Car 44 has been demanding attention in their native homeland of Virginia Beach for the last four years and are about to unleash their aggressive brand of rock nationally. Headed by guitarist John Conkle, the band mixes the aggressive guitar-driven songs with the clean, strong vocals of Dahna Rowe. For her part, Rowe sounds like a robust Gwen Stefani with generous spoonfuls of Debbie Harry and Siouxie Sioux. She belts out the harsh songs on an angry, abandoned woman but manages to add enough Stefani "pout" to her voice that she doesn't come across as a wench.
The best song, the one wisely chosen as the single, is "Baby It's Me", a strong rock piece filled with edgy guitar that careens along like a red convertible. Amid Stefani-doubled vocal parts, Rowe sings such sarcastic and sentimental lyrics as "I may not be the right one for you / But I am right now." "John Thomas Lover", the requisite melodramatic ballad, reminds me the most of Siouxie vocally with a number of very nice production touches. Another album highlight is "Take Care, Trevor", a song that soars above the rest with a melancholy melody of pain and hope with nice two-part harmony and gutsy music that purrs along like a well-tuned vehicle. Lyrically, though, I'm bored, sometimes even cringing at the cliches or the way a line is phrased. This album treads much of the same lyrical water as most rock albums. Hmmm... unchallenging, simple lyrics, great melodies, awsome guitar riffs... sounds like this album could go far!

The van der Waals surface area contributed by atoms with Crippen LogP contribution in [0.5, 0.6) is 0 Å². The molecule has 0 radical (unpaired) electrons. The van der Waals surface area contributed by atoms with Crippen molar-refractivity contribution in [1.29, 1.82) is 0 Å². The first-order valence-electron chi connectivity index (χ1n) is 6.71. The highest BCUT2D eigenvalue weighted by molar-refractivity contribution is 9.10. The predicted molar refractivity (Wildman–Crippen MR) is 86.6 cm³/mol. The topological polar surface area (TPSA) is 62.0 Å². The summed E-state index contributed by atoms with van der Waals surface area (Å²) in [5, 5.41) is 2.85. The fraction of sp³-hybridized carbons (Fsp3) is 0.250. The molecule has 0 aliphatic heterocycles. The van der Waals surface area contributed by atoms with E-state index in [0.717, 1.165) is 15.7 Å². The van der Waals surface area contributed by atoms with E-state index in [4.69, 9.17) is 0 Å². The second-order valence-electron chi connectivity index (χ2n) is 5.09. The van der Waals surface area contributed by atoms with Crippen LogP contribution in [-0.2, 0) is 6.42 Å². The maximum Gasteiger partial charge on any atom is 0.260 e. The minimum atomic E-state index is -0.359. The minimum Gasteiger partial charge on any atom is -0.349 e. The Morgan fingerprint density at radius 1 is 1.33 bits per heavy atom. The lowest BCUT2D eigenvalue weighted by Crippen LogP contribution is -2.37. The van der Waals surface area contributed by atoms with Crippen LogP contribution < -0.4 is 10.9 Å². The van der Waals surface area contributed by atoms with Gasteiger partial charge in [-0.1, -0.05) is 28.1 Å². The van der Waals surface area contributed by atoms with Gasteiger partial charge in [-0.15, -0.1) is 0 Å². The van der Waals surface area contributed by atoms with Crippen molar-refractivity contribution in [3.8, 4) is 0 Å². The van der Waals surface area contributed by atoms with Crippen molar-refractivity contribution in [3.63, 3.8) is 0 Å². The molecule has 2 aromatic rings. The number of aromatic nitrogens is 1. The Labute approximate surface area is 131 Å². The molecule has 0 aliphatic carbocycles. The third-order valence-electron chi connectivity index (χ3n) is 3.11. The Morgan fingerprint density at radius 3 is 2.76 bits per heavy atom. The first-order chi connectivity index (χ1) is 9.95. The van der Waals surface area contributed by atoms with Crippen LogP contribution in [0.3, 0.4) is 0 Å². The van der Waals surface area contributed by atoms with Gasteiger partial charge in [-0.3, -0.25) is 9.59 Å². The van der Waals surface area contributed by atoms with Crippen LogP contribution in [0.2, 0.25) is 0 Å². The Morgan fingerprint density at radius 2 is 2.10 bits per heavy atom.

This band is definitely not a No Doubt clone. This band creates some incredible guitar rhythms and melodies that stick in your head by combining sounds of modern rock with smatterings of pop, metal, and progressive rock. The result is often just this side of chaos, an aggressive, dense wall of ballsy, angry rock that works, a sound that should definitely put this band and Platinum Holes on the map.
This article first appeared in WhatzUp, July 2000.